Think about what happens if you pour oil into a glass full of water. The same thing happens if you allow fats, oils and grease to get into your septic system in Strafford County, NH. Fats and septic tanks don’t mix. If you don’t protect your septic tank from oil and grease, they will accumulate in your septic system over time and float to the top of the tank.
Septic systems are really good at breaking down waste from your home, but the same is not true when it comes to fats, oils and grease. You should never pour grease down your drain if you want to keep your septic system working as it should. Read on for some things you should know about fat, oil, grease and your septic system.
How fats work in your septic system
If you let fats in the form of grease and oil into your septic system, you are eventually going to have some problems. It’s important to always make sure your grease traps are clean and working the way they’re supposed to. If you don’t, the grease, fat and oil will develop a hard layer that floats at the top of your septic tank. As the fats sit there, they might end up combining with soap residue, solids like flushable wipes and other substances, developing into a hard crust on the surface of the water in your tank.
The consequences of leaving grease and oil in your septic system
If you allow fat, grease and oil to get into your septic system by failing to clean your grease traps for long enough, these fats will accumulate in volumes that cause serious problems. Your plumbing can suffer, as the crust of fat can clog pipes and prevent grease traps from even working correctly, which makes the problem exponentially worse. Eventually, you’ll have so much fat stuck in your tank that it causes backups, blockages and even overflows.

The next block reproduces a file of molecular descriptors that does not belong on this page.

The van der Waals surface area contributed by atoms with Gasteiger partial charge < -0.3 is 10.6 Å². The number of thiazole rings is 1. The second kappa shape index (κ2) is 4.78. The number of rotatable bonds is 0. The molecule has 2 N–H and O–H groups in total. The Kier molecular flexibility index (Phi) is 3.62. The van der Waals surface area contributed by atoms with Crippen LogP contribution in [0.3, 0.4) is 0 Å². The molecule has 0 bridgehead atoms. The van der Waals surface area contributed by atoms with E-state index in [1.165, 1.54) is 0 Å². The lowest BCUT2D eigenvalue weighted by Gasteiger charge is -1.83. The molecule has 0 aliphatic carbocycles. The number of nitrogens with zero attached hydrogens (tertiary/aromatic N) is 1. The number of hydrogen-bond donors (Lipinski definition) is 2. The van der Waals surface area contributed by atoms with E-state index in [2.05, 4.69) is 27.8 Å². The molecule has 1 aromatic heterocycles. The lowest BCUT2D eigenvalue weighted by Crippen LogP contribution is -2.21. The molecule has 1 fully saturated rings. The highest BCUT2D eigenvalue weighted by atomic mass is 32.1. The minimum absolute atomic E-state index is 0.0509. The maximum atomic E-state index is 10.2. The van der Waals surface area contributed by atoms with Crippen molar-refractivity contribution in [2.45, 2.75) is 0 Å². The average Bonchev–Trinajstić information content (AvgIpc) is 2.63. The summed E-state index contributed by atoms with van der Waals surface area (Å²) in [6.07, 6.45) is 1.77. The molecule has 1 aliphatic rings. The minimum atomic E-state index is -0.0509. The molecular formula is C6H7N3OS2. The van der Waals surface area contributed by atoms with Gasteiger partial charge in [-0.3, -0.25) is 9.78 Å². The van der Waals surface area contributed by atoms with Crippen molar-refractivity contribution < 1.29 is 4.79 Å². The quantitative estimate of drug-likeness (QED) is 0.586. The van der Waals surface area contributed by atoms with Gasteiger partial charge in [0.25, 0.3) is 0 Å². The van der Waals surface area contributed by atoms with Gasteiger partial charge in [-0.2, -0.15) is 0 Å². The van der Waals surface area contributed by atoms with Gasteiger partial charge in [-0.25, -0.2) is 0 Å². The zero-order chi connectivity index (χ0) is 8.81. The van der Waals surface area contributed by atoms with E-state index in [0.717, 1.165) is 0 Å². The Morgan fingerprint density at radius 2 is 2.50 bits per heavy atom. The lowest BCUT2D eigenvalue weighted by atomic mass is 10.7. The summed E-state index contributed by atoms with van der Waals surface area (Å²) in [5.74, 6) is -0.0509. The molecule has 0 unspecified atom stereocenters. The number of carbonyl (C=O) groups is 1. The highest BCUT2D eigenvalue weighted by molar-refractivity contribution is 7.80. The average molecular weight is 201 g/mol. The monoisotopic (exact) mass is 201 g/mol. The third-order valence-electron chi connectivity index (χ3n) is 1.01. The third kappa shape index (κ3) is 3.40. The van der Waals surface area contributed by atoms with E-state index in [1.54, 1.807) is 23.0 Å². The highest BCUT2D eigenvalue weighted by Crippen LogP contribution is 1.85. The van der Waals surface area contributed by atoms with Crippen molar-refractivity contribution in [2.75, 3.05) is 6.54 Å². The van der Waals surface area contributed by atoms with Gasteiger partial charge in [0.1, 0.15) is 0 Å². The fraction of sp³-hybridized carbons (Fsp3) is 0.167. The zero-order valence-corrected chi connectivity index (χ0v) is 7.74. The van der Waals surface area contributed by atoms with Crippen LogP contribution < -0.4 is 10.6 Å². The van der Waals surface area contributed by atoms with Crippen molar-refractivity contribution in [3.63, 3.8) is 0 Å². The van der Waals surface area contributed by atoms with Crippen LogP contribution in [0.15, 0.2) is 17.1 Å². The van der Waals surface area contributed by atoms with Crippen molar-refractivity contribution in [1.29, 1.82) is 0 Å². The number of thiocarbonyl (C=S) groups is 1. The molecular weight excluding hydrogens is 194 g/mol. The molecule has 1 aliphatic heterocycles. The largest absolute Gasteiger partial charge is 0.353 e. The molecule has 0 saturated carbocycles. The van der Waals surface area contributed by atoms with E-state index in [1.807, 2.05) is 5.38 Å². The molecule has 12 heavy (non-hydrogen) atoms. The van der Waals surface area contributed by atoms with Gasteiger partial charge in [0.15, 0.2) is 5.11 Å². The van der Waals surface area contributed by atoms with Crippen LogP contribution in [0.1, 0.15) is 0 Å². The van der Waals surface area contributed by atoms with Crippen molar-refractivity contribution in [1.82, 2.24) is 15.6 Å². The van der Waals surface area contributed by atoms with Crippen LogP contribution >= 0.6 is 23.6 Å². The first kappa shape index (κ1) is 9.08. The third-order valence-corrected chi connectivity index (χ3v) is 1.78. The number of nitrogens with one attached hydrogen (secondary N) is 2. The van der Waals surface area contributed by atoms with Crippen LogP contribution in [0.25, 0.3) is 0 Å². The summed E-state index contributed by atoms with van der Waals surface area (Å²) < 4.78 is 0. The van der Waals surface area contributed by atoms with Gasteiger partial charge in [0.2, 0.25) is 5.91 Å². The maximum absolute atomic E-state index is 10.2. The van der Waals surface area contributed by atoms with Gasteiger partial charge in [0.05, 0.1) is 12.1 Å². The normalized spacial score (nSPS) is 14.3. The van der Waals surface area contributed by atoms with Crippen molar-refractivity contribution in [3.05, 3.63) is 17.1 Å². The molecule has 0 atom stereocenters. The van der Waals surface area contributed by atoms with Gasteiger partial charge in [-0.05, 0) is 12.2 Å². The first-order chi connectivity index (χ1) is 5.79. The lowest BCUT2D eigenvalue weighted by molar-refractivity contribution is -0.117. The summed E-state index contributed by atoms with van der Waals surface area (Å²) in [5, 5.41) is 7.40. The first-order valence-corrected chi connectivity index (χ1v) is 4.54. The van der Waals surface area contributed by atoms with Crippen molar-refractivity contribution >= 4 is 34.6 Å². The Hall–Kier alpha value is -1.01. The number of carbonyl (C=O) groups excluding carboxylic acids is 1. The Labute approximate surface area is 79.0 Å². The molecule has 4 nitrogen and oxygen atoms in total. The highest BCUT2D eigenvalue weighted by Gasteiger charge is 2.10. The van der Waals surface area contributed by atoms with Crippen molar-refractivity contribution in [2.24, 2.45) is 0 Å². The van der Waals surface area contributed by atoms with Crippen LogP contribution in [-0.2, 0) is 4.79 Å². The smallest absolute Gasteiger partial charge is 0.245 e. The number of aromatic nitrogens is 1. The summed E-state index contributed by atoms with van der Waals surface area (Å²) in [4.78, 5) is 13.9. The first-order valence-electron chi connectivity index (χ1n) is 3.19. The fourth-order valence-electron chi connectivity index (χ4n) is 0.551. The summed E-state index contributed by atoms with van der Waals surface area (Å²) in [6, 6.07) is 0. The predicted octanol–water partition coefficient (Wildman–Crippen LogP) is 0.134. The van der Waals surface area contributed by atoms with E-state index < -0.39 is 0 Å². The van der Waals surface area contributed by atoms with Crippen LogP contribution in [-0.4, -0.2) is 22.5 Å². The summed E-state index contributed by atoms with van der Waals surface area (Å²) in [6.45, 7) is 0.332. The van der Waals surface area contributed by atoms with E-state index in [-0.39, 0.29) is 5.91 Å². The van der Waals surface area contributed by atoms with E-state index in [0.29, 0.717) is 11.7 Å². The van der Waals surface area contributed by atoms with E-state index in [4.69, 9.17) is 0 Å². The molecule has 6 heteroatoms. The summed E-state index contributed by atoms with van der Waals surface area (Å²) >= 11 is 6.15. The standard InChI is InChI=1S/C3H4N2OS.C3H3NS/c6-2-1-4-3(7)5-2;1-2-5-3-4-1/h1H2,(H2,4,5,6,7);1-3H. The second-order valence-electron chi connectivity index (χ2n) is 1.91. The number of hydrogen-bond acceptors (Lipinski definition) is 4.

This is a smaller-scale example of the increasing problems that fat, grease and oil buildup can cause in major city sewage systems in the form of fatbergs. These are masses of hardened cooking fats that combine with things like wet wipes and congeal over time, eventually becoming hard and rock-like and containing all kinds of organic and inorganic materials. Fatbergs have become such a significant problem in large city sewer systems that they’ve inspired movements against the use of flushable wipes.
How to prevent fats, oils and grease from harming your septic system
The first and easiest step to prevent fats, oils and grease from causing catastrophic septic problems on your Strafford County, NH property is to simply prevent them from entering your system to begin with. As tempting as it is to make cleanup easier after cooking a meal by pouring off the chicken fat or bacon grease in your skillet into the sink, it’s not worth it! Don’t pour any oils down your drain, and be sure to clean out your grease trap as often as you can.
If you do end up having issues with fat buildup in your septic system, the best thing to do is call on the professionals at B.H. Cameron Septic Services LLC in Strafford County, NH. We’ve been serving the community with a full range of septic services for more than 15 years. Contact our experts today to schedule an appointment.
Categorised in: Septic Tank Maintenance
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